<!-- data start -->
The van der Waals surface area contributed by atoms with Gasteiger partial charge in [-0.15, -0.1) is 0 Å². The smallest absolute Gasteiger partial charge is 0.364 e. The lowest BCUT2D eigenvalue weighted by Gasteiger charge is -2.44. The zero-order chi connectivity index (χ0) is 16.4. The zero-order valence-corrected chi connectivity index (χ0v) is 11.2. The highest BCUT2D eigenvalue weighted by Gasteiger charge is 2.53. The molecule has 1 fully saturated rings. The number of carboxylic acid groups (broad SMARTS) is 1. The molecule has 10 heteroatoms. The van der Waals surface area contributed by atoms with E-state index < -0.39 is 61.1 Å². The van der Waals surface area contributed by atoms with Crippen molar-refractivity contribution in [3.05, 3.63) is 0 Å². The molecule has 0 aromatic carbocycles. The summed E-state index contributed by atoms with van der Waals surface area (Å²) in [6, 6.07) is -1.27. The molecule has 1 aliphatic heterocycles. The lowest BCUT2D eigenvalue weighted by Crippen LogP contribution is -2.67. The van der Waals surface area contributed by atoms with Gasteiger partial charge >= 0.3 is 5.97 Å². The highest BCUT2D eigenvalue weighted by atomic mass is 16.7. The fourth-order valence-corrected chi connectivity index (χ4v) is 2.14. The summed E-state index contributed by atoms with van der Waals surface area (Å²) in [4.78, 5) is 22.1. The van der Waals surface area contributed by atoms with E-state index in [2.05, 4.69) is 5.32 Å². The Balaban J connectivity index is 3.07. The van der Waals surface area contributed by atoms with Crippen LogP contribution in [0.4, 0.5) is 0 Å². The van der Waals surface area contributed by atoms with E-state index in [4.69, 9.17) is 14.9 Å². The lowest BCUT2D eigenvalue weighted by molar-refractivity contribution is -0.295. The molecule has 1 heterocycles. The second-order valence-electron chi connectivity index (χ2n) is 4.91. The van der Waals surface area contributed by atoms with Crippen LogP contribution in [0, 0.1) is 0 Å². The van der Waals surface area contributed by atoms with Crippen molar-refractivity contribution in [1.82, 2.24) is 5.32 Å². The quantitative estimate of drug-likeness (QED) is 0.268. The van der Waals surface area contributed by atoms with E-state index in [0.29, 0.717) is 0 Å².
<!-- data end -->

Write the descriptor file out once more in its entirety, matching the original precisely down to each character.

The van der Waals surface area contributed by atoms with Gasteiger partial charge in [-0.15, -0.1) is 0 Å². The smallest absolute Gasteiger partial charge is 0.364 e. The lowest BCUT2D eigenvalue weighted by Gasteiger charge is -2.44. The zero-order chi connectivity index (χ0) is 16.4. The zero-order valence-corrected chi connectivity index (χ0v) is 11.2. The highest BCUT2D eigenvalue weighted by Gasteiger charge is 2.53. The molecule has 1 fully saturated rings. The number of carboxylic acid groups (broad SMARTS) is 1. The molecule has 10 heteroatoms. The van der Waals surface area contributed by atoms with E-state index < -0.39 is 61.1 Å². The van der Waals surface area contributed by atoms with Crippen molar-refractivity contribution in [3.05, 3.63) is 0 Å². The molecule has 0 aromatic carbocycles. The summed E-state index contributed by atoms with van der Waals surface area (Å²) in [6, 6.07) is -1.27. The molecule has 1 aliphatic heterocycles. The lowest BCUT2D eigenvalue weighted by Crippen LogP contribution is -2.67. The van der Waals surface area contributed by atoms with Gasteiger partial charge >= 0.3 is 5.97 Å². The highest BCUT2D eigenvalue weighted by atomic mass is 16.7. The fourth-order valence-corrected chi connectivity index (χ4v) is 2.14. The summed E-state index contributed by atoms with van der Waals surface area (Å²) in [4.78, 5) is 22.1. The van der Waals surface area contributed by atoms with E-state index in [2.05, 4.69) is 5.32 Å². The Balaban J connectivity index is 3.07. The van der Waals surface area contributed by atoms with Crippen LogP contribution in [0.4, 0.5) is 0 Å². The van der Waals surface area contributed by atoms with E-state index in [4.69, 9.17) is 14.9 Å². The lowest BCUT2D eigenvalue weighted by molar-refractivity contribution is -0.295. The molecule has 1 heterocycles. The second-order valence-electron chi connectivity index (χ2n) is 4.91. The van der Waals surface area contributed by atoms with Crippen LogP contribution in [0, 0.1) is 0 Å². The van der Waals surface area contributed by atoms with Crippen molar-refractivity contribution in [1.82, 2.24) is 5.32 Å². The quantitative estimate of drug-likeness (QED) is 0.268. The van der Waals surface area contributed by atoms with E-state index in [0.29, 0.717) is 0 Å².